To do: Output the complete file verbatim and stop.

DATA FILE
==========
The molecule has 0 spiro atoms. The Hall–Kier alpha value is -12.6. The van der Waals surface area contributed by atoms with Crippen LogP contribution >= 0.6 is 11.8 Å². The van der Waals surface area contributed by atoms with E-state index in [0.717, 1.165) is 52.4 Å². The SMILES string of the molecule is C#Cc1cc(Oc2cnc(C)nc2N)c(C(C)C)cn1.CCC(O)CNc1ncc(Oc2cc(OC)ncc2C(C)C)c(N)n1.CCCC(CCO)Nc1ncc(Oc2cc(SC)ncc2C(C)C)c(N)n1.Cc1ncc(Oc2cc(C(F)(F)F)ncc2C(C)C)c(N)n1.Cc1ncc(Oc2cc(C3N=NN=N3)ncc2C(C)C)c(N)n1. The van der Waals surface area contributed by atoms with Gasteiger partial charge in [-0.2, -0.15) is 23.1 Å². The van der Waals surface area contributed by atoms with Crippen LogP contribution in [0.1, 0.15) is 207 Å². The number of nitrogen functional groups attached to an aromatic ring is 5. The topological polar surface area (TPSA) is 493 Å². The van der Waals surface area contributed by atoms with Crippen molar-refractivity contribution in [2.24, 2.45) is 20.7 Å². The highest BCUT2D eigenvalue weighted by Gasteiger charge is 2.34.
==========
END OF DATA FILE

The molecule has 0 spiro atoms. The Hall–Kier alpha value is -12.6. The van der Waals surface area contributed by atoms with Crippen LogP contribution >= 0.6 is 11.8 Å². The van der Waals surface area contributed by atoms with E-state index in [0.717, 1.165) is 52.4 Å². The SMILES string of the molecule is C#Cc1cc(Oc2cnc(C)nc2N)c(C(C)C)cn1.CCC(O)CNc1ncc(Oc2cc(OC)ncc2C(C)C)c(N)n1.CCCC(CCO)Nc1ncc(Oc2cc(SC)ncc2C(C)C)c(N)n1.Cc1ncc(Oc2cc(C(F)(F)F)ncc2C(C)C)c(N)n1.Cc1ncc(Oc2cc(C3N=NN=N3)ncc2C(C)C)c(N)n1. The van der Waals surface area contributed by atoms with Gasteiger partial charge in [-0.2, -0.15) is 23.1 Å². The van der Waals surface area contributed by atoms with Crippen LogP contribution in [0.1, 0.15) is 207 Å². The number of nitrogen functional groups attached to an aromatic ring is 5. The topological polar surface area (TPSA) is 493 Å². The van der Waals surface area contributed by atoms with Crippen molar-refractivity contribution in [2.24, 2.45) is 20.7 Å². The highest BCUT2D eigenvalue weighted by Gasteiger charge is 2.34.